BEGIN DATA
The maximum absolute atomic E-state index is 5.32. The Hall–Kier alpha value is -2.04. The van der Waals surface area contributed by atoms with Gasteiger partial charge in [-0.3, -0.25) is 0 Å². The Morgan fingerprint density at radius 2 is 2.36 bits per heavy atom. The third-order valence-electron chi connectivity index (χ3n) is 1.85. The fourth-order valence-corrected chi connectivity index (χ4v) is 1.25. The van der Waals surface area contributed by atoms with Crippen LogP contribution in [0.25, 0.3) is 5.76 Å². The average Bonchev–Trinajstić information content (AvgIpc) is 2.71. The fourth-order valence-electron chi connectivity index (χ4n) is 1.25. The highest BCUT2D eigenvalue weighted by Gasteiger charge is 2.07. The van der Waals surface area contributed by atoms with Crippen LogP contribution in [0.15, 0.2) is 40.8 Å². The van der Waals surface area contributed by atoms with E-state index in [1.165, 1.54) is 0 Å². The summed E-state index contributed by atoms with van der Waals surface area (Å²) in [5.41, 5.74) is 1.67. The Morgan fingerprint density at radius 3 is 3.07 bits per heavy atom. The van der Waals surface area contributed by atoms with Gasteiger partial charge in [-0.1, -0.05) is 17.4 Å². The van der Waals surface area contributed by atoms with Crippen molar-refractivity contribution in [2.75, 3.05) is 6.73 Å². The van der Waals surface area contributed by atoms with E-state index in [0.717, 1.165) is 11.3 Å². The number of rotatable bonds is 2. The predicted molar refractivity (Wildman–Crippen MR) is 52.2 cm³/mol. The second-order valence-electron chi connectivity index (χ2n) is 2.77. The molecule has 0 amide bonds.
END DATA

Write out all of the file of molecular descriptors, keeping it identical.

The maximum absolute atomic E-state index is 5.32. The Hall–Kier alpha value is -2.04. The van der Waals surface area contributed by atoms with Gasteiger partial charge in [-0.3, -0.25) is 0 Å². The Morgan fingerprint density at radius 2 is 2.36 bits per heavy atom. The third-order valence-electron chi connectivity index (χ3n) is 1.85. The fourth-order valence-corrected chi connectivity index (χ4v) is 1.25. The van der Waals surface area contributed by atoms with Crippen LogP contribution in [0.25, 0.3) is 5.76 Å². The average Bonchev–Trinajstić information content (AvgIpc) is 2.71. The fourth-order valence-electron chi connectivity index (χ4n) is 1.25. The highest BCUT2D eigenvalue weighted by Gasteiger charge is 2.07. The van der Waals surface area contributed by atoms with Crippen LogP contribution in [0.15, 0.2) is 40.8 Å². The van der Waals surface area contributed by atoms with E-state index in [1.165, 1.54) is 0 Å². The summed E-state index contributed by atoms with van der Waals surface area (Å²) in [5.41, 5.74) is 1.67. The Morgan fingerprint density at radius 3 is 3.07 bits per heavy atom. The van der Waals surface area contributed by atoms with Gasteiger partial charge in [-0.1, -0.05) is 17.4 Å². The van der Waals surface area contributed by atoms with Crippen molar-refractivity contribution in [2.75, 3.05) is 6.73 Å². The van der Waals surface area contributed by atoms with E-state index in [0.717, 1.165) is 11.3 Å². The number of rotatable bonds is 2. The predicted molar refractivity (Wildman–Crippen MR) is 52.2 cm³/mol. The second-order valence-electron chi connectivity index (χ2n) is 2.77. The molecule has 0 amide bonds.